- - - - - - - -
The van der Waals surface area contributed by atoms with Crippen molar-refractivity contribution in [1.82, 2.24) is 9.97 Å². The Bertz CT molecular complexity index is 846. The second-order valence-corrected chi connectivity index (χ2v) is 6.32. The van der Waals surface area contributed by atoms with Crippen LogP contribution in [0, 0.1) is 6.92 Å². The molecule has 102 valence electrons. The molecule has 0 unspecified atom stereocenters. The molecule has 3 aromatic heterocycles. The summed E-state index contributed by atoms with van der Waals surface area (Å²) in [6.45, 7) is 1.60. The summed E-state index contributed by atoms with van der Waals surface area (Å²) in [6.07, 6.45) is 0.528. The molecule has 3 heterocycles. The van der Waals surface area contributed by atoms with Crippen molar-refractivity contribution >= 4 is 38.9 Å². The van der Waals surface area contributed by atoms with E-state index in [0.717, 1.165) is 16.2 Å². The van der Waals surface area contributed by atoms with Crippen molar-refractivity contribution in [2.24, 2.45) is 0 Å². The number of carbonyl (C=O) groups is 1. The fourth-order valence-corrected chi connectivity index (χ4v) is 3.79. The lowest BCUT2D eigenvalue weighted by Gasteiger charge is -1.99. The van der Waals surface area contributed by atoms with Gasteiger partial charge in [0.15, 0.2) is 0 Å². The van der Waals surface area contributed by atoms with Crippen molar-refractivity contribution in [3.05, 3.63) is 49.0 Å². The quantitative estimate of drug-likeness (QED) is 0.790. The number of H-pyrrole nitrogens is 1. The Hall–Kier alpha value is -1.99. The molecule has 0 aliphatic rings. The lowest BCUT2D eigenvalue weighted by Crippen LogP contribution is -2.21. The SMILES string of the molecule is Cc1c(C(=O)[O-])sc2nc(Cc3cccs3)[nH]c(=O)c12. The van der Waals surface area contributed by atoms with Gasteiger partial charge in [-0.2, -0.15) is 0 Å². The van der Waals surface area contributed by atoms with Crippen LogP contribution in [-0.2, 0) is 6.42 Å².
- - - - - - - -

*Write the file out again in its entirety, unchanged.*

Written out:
The van der Waals surface area contributed by atoms with Crippen molar-refractivity contribution in [1.82, 2.24) is 9.97 Å². The Bertz CT molecular complexity index is 846. The second-order valence-corrected chi connectivity index (χ2v) is 6.32. The van der Waals surface area contributed by atoms with Crippen LogP contribution in [0, 0.1) is 6.92 Å². The molecule has 102 valence electrons. The molecule has 0 unspecified atom stereocenters. The molecule has 3 aromatic heterocycles. The summed E-state index contributed by atoms with van der Waals surface area (Å²) in [6.45, 7) is 1.60. The summed E-state index contributed by atoms with van der Waals surface area (Å²) in [6.07, 6.45) is 0.528. The molecule has 3 heterocycles. The van der Waals surface area contributed by atoms with Crippen molar-refractivity contribution >= 4 is 38.9 Å². The van der Waals surface area contributed by atoms with E-state index in [0.717, 1.165) is 16.2 Å². The van der Waals surface area contributed by atoms with Crippen molar-refractivity contribution in [2.24, 2.45) is 0 Å². The number of carbonyl (C=O) groups is 1. The fourth-order valence-corrected chi connectivity index (χ4v) is 3.79. The lowest BCUT2D eigenvalue weighted by Gasteiger charge is -1.99. The van der Waals surface area contributed by atoms with Gasteiger partial charge in [0.15, 0.2) is 0 Å². The van der Waals surface area contributed by atoms with Crippen molar-refractivity contribution in [3.05, 3.63) is 49.0 Å². The quantitative estimate of drug-likeness (QED) is 0.790. The number of H-pyrrole nitrogens is 1. The Hall–Kier alpha value is -1.99. The molecule has 0 aliphatic rings. The lowest BCUT2D eigenvalue weighted by Crippen LogP contribution is -2.21. The SMILES string of the molecule is Cc1c(C(=O)[O-])sc2nc(Cc3cccs3)[nH]c(=O)c12. The van der Waals surface area contributed by atoms with Gasteiger partial charge in [-0.2, -0.15) is 0 Å². The van der Waals surface area contributed by atoms with Crippen LogP contribution in [-0.2, 0) is 6.42 Å².